Saturday, June 13, 2009

Percy Bysshe Shelley and Mary Shelley

I picked up Being Shelley: The Poet's Search for Himself because I listened to Eleanor Wachtel talk to the author, Ann Wroe. It was slow going and I mentioned to my sweetie that maybe I needed to be more familiar with Shelley's poetry. A few minutes later, she dropped a tiny, tattered book of his work next to me. Moments with Shelley (1907) had belonged to her great-uncle Jack.

The poems made me feel rather off-balance. Heady, old-fashioned language. (" 'T is like a child's belov├Ęd corse / A father watches, till at last / Beauty is like remembrance cast / From time long past.")

Next, I read a teen novel about Shelley's romance and marriage with Mary Shelley: Angelmonster by Veronica Bennett. Much more accessible. Bennett had a lot of exciting stuff to work with.

A proponent of free love, Shelley left his first wife, Harriet, for Mary when she was 16. They ran away to France together... with Mary's stepsister, Claire, who was also 16 and also romantically involved with Shelley. Shelley's first wife was pregnant (possibly with his child) and committed suicide. He was unsuccessful in gaining custody of his two previous children by Harriet because a judge found him immoral. Mary and Shelley had several children who died young (which explains the line I quoted about a father watching a beloved child's dead body) and then Shelley drowned in a boating accident when he was 29.

Probably because it is a teen novel, Bennett left out many of Shelley's additional suspected romantic involvements, even when these people were included in the story, such as Mary's older stepsister, Fanny (who also committed suicide) and Jane Williams. Jane and her husband shared a house in Italy with the Shelleys. In Angelmonster, Mary doesn't finish writing Frankenstein until after Shelley's death, but she actually completed it when she was 18 years old. In the author's note, Bennett acknowledges this discrepancy and I can understand why she structured the novel this way. It does have a powerful ending.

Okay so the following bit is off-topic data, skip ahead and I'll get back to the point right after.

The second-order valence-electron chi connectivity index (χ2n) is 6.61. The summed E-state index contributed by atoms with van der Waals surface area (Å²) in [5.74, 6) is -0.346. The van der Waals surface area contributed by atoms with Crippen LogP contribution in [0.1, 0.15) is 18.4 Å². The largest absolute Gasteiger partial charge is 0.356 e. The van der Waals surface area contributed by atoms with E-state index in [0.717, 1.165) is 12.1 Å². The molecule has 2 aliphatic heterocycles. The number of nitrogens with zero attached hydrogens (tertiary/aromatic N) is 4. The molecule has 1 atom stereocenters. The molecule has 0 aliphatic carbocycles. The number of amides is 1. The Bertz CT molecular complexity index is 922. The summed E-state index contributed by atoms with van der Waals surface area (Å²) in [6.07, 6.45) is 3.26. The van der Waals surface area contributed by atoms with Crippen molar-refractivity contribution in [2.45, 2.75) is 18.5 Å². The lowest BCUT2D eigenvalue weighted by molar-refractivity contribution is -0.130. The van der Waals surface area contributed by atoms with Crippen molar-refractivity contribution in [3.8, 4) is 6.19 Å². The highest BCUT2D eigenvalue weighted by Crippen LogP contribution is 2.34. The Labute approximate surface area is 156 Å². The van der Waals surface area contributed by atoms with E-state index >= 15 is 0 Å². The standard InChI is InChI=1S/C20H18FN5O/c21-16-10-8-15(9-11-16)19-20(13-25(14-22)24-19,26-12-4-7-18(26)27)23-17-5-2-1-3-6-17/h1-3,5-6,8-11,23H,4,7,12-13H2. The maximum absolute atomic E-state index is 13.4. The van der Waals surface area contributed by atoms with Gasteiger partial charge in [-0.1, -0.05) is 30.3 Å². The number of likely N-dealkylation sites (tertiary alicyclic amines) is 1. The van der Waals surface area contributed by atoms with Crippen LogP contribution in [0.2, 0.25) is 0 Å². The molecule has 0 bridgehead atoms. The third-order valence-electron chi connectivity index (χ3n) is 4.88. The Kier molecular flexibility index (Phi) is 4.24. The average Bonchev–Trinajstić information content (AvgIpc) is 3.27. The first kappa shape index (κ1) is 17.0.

After a few weeks of reading Shelley's poetry before bed, I grew to love it. Being Shelley remained dense, however, and even going back to re-listen to the Wachtel interview didn't help me get through it. I ended up just skimming and stopping to read bits that caught my attention. There was a time in France when Shelley, Mary and Claire walked from Paris to Troyes - a distance of 120 miles - with all of their luggage on a mule. I wish scenes like this had also been included in Angelmonster.

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